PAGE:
It was very late in Seattle by then, and the action on Facebook had dwindled. I cleaned up a bit and went to the gate to board. I had picked an aisle seat because I like to hydrate while flying, but after waiting patiently for my row-mates I realized that there would not be any. This was a perfect situation because I love sitting by the window and watching the ground fall away.

As the plane taxied down the runway I sat with my gaze fixed on the skyline and then I saw it– a rainbow. I generally try not to attribute happenstance with meaning, but it was impossible not to feel touched. I decided to take it as a sign that if there is a higher power, they are benevolent enough to care more about providing comfort than what or whom we believe in.

Angkor Wat

On my fourth day in Siem Reap, I finally made it to Angkor Wat. I was biding my time for new people to show up at the hostel so I wouldn’t have to go alone. True to form, Su kept me updated on the situation and gave me an intro as soon as the guests arrived.

Initially I made plans with two women each traveling solo, but another guy who called himself “Silly” told me he was planning to go for sunrise. It would mean leaving the guesthouse at 5:00am but when it occurred to me that I could avoid the hottest part of the day I was sold. Luckily the others didn’t seem to mind that I bailed on them.

The tuk tuk arrived right on time and whisked us off to procure tickets and and take us to Angkor Wat temple. We were some of the first people to buy our tickets, but I forgot to consider that many others would have multiple day passes or would have purchased their tickets the night before. The shockingly large number of people had beaten us to the reflecting pools but we still got a pretty good spot. And then we got to wait.

We totally lucked out on the weather, it was the first clear morning in days. When we arrived at the temple our iPhone torch feature was needed to navigate but soon the sky was turning pink. I had managed to snag a spot in the front row and for awhile managed to wait patiently for about twenty minutes, but then I noticed that Silly had disappeared. I got anxious about finding him again and abandoned my seat to look around.

And now we arrive to the danger of waking up at 4:30am: I am as dumb as rocks when I am not well rested. When I couldn’t find him immediately I told myself “Well, it’s pretty light and I already got some pictures with the pink. It’s not like there is much else to see.” I decided to head back to the tuk tuk in case he was there.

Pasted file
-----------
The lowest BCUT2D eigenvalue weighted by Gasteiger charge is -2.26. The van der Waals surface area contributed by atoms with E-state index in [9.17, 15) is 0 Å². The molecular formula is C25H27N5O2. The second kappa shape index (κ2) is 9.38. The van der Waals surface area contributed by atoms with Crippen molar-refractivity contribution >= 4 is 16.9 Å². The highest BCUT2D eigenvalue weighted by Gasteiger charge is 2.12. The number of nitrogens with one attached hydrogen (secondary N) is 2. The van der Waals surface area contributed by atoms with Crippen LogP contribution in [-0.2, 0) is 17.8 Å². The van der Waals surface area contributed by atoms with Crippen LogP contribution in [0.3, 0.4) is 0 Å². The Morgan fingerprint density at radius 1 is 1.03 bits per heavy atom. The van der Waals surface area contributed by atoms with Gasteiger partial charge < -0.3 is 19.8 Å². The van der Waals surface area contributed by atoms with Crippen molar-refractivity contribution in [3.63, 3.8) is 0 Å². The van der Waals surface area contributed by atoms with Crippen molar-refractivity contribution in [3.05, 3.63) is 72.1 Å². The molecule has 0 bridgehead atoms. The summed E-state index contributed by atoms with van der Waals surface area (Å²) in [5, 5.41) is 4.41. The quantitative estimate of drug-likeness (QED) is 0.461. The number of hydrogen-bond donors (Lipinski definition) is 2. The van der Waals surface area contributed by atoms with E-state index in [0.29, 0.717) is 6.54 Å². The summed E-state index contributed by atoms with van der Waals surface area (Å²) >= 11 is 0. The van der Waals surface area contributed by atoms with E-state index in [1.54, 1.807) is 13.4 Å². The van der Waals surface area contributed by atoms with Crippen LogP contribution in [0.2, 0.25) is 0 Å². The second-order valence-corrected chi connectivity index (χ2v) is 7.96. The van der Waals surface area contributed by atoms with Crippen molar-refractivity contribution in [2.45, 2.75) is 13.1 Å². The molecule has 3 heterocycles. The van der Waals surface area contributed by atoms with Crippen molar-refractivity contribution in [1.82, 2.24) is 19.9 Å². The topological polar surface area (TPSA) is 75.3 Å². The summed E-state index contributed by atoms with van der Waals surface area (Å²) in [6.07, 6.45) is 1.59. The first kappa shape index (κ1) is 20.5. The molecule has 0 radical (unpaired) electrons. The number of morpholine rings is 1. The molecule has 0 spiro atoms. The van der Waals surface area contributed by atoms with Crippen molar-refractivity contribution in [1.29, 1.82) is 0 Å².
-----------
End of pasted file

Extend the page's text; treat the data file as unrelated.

That’s right, I missed the sunrise itself because I forgot that the sun actually rising in to view was a crucial part of the experience. Luckily I realized my mistake before I had walked all the way back. I returned to position before the sun had gained too much height and Silly was there looking for me.

Over the next five or six hours we explored Angkor Wat, Angkor Thom, and Ta Prohm and I got to know Silly better. He is British and I believe his name is Sunil, and he is so committed to his nickname that he has it tattooed on the inside of his lip. He was in the middle of four months of traveling before heading to New Zealand to play in a Rugby Club Team. He is in his mid twenties and had undergone heart surgery a few years back.

This led to a discussion about how we both believed that travel isn’t something that should be put off until later in life. His father had disapproved of his plan to travel the world until they had a serious talk post-surgery. Experiencing a life threatening health issue so early in life really brought home his point that you can never be sure that the opportunity will still be around.

Additionally, many of the most exciting destinations for travel require good physical fitness to get the most out of them. The vertigo-inducing selfies with Machu Picchu in the background are hard-earned after an hour or more hiking up stairs. The best Great Wall experiences involve hiking at least 5 miles under the hot sun. And Angkor Wat Park is a hell of a lot more fun if you have the stamina and mobility to explore it properly.

After hours of walking and scrambling and climbing, we were both exhausted. Each temple is a stunning feat of architecture and design, and you would need at least a week to do them all justice. Alternatively, you can hit up the main ones and just tell yourself that nothing can beat Angkor Wat so surely you aren’t missing out. That’s the path we chose and I do not regret the ensuing nap one bit.

For A Better Cambodia

Out of all the places I’ve visited, in Cambodia I felt the strongest need to be conscientious about how I spend my time and money. While everyone is in need of a living wage there are some wonderful organizations that are working to educate people with valuable life skills. Without marketable skills, children can get sucked in to truly undesirable work at a very young age.
There is a common scam in Cambodia where a child will approach you on the street or while you are seated. Often, you will be seated at a street side restaurant minding your own business. They plead at you, “Please, I don’t want money. I just want milk.” If you bite, they lead you to a shop except rather than a carton of milk they choose a bottle of expensive baby formula. If you make the purchase, they will later return to the shop and get a refund for the milk powder.I was in Siem Reap for a week, and was approached three times by the same young girl carrying a baby. The first incident was rather shocking. I was eating breakfast with Ayca at Le Grand Café when she approached Ayca, who immediately turned her down. She kept at it, and then I jumped in with a louder and firmer denial. She glared at me and said “I’m not talking to you. I’m talking to her.” and went back to working at Ayca.